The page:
Back at the hotel we checked out one of the three pools at the hotel. Whilst this may sound very grand, the combined volume of the three pools was probably half that of the learner pool at our local leisure centre! They were perfect for cooling off in though as the temperatures were once again on the rise. Having worked our way through table tennis, table football, pool and darts we walked in to town again and wandered the grounds of the magnificent Festetics Palace. I managed to persuade the family not to have pizza or pasta for dinner again: instead we went to a Mexican restaurant!

The next day was our last in Hungary and we started to wend our way back towards Budapest, taking the scenic route along the north side of the lake. We stopped at the Tihany peninsula which was a real tourist honey pot. We had intended to go for a walk but spent most of our time there in the Lavender House Visitor Centre. We’d really only intended to go in to use the toilets but the entry fee was such that we stayed to watch the film and then wandered around the exhibits. We did make it up to the Abbey briefly before continuing on our way to the airport.

And so concluded our holiday, only slightly marred by a long drive home when we discovered, rather too late, that the M3 was closed for overnight works. We’d thoroughly enjoyed our time in Hungary despite the heat and would certainly consider a return visit although there are so many other countries still to explore…

Orfu Orienteering

Friday, August 25th, 2017

The next leg of our Hungarian adventure took us to Orf?, a small tourist village, half an hour north of the city of Pécs (where we stopped briefly to stock up at Tescos!). Orf? sits beside a string of lakes on the edge of the Mecsek hills (the highest mountain in Hungary is only just over 1000m). We checked in to our shady apartment and then walked down to the village hall where registration for the Hungaria Cup was taking place. There was a bit of queue for the ‘foreign clubs’ and we didn’t help! We had underpaid and, to make the sums harder, I’d paid in Hungarian Forints but the transfer had arrived in Euros, and I wanted to pay the balance in Forints!

The next day, we walked to the assembly area for the orienteering and then promptly had to retrace half our steps to the start which was high on the hill above the apartment. Thankfully they had decided to let the open courses start whenever they liked so Emma and Duncan went to the start with Christine and set off together. They were on the taped course, a great idea which allowed them to either follow the tape the whole way (as they did on Day 1) or make the course significantly shorter by following the obvious shortcuts on the map (as they did on subsequent days). I struggled on the steep climbs in the heat but, at least travelling slowly, I didn’t waste much time on navigational areas. Afterwards, we cooled off in the aqua park by the lake which was free to competitors.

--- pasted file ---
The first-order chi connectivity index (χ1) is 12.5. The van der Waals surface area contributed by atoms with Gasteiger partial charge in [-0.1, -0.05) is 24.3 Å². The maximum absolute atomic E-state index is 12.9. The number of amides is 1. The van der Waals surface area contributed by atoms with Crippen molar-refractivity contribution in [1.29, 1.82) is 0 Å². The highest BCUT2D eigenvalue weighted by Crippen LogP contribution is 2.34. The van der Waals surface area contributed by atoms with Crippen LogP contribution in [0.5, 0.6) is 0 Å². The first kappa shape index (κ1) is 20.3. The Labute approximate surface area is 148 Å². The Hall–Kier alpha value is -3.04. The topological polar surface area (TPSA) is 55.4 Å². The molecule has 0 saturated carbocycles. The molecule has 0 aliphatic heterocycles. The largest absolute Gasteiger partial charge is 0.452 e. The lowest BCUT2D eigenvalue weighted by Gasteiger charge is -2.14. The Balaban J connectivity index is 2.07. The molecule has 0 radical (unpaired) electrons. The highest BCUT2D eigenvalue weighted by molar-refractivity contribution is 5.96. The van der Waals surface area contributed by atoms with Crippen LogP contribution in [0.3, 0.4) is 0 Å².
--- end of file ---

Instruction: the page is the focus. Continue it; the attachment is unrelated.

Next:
Day 2 had the same assembly area but we drove this time as, with starts after twelve, we didn’t want to walk there in the midday sun. Thankfully my course was 2km shorter but I still didn’t manage to break 10 min/k. Emma failed to punch one of the controls despite having been with Duncan but the organisers were sympathetic and reinstated her. After the day had cooled a little, we climbed up the lookout for views over the surrounding hills.

The assembly area moved for Day 3 and the courses got shorter again for a blast around an area filled with massive sink holes. The terrain obviously suited Christine as she won her course bringing her up into third place overall. We didn’t discover this until after the prizegiving though (which took place every night at the event campsite followed by a disco until midnight which we could hear across the valley from our apartment). We headed into Pécs to take in the Turkish architecture and an ice cream. With temperatures still in the high 30s we didn’t last long though.

The assembly moved again for the last two days to the neighbouring village of Abaliget. Christine was off early and took the children with her. She improved her position again, finishing second. The children made it back before her though and even had an interview with the commentator. I had a late start and, after some early blunders, was caught four minutes by the leader of my course. I was pleased to be able to hang on to him for the middle section. We made a return trip to the aqua park afterwards.

The final day of the orienteering was a chasing start, or at least it was for Christine. My cumulative time was more than 40 mins behind the leader which meant just starting off at minute intervals. We were back with the sink holes again and I had a pretty clean run, finishing second on the day which brought me up to seventh overall. Christine was also second which meant she retained her third place overall and secured a place on the podium. Thankfully she didn’t win the 12 (screw fit) light bulbs the men got but we did have a bottle of wine and 3 litres of apple juice to drink before leaving the country! We took the cave tour afterwards which was an interesting experience given it was all in Hungarian. If nothing else, it was nice and cool.

After one last night in the apartment, it was time to say goodbye to Orf? and head north for the final chapter of our holiday…

For those who are particularly interested, these are my routes from the five days (although my GPS failed to get a lock at the start of Day 1).